It's okay if you don't get it
Just a thought from 21 September 2003 about .

Thanks to Gavin, Huw, Tom, and Eric for sending me the article. It's yet another humorless diatribe about web sites that quotes Jakob Nielsen too much and claims to know the answers to everything. Fray is mentioned in the section on "design":

In the early days of the internet, designers paid almost no consideration to their audience.

What kind of crap is that? Did they talk to every last one? I'm one of those designers, and I worked in the heart of the web world in San Francisco in 1995, and I can tell you that the audience was always at the center of every decision we made. That's not to say that all the decisions we made were right, of course.

"It was a case of 'we can do it, so we will,'" said Nielsen.

Right. And by "we," Nielsen means all those cutting edge web designers doing the real groundbreaking work while he was a UI tester at Sun, working on a dying OS. Why do people take this guy seriously? He thinks design is two columns of equal size with no visual cues to tell the user which is more important.

The next craze was to assume that the more information, the bigger the picture and the more multimedia were thrown at a site, the better. Wrong again. So designers employed visual metaphors an airline desk to buy tickets, for example. Finally, they realized that legibility is all.

I can't continue pointing out how stupidly offensive this cockeyed little version of web history is. How it overlooks the visionaries, the experimenters, the hundreds of thousands of people who contributed to what the web is today. The people who made things instead of just criticizing them.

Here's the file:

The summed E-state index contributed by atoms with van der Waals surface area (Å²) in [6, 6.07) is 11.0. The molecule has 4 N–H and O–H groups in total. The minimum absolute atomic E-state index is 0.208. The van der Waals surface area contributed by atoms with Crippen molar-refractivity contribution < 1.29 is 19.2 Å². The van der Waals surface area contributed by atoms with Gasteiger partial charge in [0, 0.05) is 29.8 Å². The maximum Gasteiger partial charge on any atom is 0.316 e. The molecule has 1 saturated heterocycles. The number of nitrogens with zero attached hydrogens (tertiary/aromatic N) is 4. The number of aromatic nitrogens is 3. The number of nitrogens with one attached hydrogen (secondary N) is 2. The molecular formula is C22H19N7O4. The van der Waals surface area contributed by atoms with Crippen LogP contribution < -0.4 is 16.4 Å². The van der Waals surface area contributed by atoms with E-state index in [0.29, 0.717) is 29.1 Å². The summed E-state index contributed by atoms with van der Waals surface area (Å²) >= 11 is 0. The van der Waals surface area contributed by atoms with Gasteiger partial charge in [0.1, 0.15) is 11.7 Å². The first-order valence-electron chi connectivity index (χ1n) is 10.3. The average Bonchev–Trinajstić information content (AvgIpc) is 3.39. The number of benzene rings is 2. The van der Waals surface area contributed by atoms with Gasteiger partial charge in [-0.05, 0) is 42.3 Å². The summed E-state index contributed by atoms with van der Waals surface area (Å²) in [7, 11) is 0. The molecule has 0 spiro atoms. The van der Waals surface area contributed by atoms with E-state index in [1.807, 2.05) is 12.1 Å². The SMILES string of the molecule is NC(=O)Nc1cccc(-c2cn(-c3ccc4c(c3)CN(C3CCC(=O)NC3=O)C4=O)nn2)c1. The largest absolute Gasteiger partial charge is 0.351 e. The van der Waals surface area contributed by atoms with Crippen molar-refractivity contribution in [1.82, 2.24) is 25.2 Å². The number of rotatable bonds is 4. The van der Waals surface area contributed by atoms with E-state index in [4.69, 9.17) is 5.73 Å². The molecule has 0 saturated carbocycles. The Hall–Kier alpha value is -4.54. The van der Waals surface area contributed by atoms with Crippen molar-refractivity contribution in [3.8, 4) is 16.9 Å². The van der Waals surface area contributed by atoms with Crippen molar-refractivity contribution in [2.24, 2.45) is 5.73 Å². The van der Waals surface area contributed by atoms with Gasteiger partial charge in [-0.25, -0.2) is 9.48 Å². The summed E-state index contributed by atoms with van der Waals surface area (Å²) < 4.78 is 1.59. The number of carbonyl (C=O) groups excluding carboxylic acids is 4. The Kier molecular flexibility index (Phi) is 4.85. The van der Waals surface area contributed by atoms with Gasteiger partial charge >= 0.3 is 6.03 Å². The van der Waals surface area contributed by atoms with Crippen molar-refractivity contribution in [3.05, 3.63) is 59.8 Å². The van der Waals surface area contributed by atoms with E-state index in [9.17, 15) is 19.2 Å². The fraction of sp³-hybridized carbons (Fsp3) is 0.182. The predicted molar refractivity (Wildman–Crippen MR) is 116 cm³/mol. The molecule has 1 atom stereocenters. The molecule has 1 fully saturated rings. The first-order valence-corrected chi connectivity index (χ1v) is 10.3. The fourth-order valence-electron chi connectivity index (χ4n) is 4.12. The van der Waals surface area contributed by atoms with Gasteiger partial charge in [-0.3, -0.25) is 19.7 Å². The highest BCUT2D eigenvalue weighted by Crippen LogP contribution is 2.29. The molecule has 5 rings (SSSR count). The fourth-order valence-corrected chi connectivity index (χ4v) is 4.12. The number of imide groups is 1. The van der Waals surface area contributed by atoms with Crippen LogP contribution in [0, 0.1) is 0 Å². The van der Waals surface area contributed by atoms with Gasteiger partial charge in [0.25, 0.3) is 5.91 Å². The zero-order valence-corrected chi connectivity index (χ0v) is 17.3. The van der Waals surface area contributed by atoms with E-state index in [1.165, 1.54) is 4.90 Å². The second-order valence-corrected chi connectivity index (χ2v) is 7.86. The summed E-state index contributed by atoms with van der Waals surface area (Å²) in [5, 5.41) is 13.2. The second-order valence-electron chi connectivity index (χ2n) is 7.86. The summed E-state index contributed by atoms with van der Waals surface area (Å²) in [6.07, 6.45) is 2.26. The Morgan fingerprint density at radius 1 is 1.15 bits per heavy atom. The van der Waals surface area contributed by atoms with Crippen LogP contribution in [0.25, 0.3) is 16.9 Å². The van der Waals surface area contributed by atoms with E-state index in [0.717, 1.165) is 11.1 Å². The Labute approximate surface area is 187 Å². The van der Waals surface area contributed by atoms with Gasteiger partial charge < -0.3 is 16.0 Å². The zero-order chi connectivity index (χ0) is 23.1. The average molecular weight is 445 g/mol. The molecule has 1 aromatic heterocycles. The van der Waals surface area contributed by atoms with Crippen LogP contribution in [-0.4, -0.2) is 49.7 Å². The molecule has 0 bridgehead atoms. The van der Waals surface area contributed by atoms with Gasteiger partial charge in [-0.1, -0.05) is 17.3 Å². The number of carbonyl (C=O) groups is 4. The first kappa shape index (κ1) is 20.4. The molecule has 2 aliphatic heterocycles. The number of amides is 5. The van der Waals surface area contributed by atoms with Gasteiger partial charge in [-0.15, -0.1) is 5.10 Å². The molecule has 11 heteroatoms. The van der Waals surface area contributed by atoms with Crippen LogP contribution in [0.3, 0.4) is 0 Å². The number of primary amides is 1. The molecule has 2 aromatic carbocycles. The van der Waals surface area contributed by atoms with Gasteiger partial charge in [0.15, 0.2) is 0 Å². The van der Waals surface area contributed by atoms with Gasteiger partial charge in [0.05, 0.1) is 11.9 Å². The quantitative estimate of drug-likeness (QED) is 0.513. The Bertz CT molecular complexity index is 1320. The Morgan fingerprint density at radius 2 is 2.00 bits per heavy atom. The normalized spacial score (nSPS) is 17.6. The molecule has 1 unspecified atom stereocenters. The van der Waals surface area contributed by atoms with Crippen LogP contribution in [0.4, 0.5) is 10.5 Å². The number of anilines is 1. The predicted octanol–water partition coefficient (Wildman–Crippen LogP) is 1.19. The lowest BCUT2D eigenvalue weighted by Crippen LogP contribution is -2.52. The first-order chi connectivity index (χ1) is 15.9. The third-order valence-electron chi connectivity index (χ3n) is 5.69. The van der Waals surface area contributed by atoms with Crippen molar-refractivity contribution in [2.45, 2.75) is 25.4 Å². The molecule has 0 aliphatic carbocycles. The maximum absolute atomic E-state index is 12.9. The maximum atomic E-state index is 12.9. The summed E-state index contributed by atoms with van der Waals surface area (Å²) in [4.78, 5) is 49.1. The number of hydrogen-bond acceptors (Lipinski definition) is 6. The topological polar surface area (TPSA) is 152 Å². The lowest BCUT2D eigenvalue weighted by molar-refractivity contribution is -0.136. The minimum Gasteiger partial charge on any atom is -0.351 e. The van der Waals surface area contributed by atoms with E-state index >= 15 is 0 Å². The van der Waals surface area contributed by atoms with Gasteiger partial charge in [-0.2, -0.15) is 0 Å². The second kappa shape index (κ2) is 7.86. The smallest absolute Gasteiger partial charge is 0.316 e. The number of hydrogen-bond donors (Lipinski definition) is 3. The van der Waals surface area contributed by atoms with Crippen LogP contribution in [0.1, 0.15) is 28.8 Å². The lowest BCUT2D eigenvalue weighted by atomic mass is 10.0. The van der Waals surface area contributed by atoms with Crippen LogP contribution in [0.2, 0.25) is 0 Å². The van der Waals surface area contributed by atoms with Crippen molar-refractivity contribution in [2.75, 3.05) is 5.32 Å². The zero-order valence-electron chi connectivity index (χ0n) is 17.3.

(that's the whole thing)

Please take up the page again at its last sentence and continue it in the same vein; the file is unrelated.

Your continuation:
Some experts have rigid rules about achieving this: Nielsen dislikes frames (dividing the screen into boxes), and if you look at the English Table Tennis Association site (www.etta.co.uk), you can see why.

Okay. There are a million problems with the Table Tennis Association's site, not the least of which is frames. But maybe their audience understands the site perfectly. That's the problem with one size fits all rules - they ignore the very audience we're supposed to be thinking about.

And here comes the Fray mention:

Catriona Campbell, founder and chairman of the Usability Company, believes that all sites should be designed with black text on a white background.

Doors would not go as far as either Nielsen or Campbell. White on black works fine at www.fray.com, while the cinematic design qualities of www.gorillaz.com create an arresting visual ambience. Nielsen's view that Adobe Acrobat files are "unpleasant to read and navigate online" is, however, spot-on. Someone please tell the Inland Revenue.

Fray.com, poster child for the design exception. I can live with that.

People, the web is a big place now. And not every website needs to be understood by every person. Some sites exist purely for the joy of their creator. Some exist for a very specific audience. It's myopic and arrogant to assume that every site out there needs to be understood, needs to make money, needs to be usable.

Maybe, if you don't get it, it's not the site's problem.

This section is called Just a Thought. It's a blog where I post little pieces of what I'm thinking about at the moment. This page is an individual entry called “It's okay if you don't get it” that I wrote on 21 September 2003.

Before this, I wrote a little something called “Log in or join” on 21 September 2003. After this, I wrote “Conservatory of Flowers Reopening” on 22 September 2003.

Log in or join
Anyone out there have an account with The Times UK? My referer logs show that they're linking to Fray from...
21 September 2003

Conservatory of Flowers Reopening
Photos from the reopening of the San Francisco Conservatory of Flowers. More »...
22 September 2003

The Fine Print

Working the web since 1995, Derek Powazek is the creator of many award-winning websites, a couple of which still exist. Derek is the cofounder of JPG Magazine and the CCO of 8020 Publishing. Derek lives in San Francisco with his wife, two nutty Chihuahuas, a grumpy cat, and a house full of plants named Fred. More »

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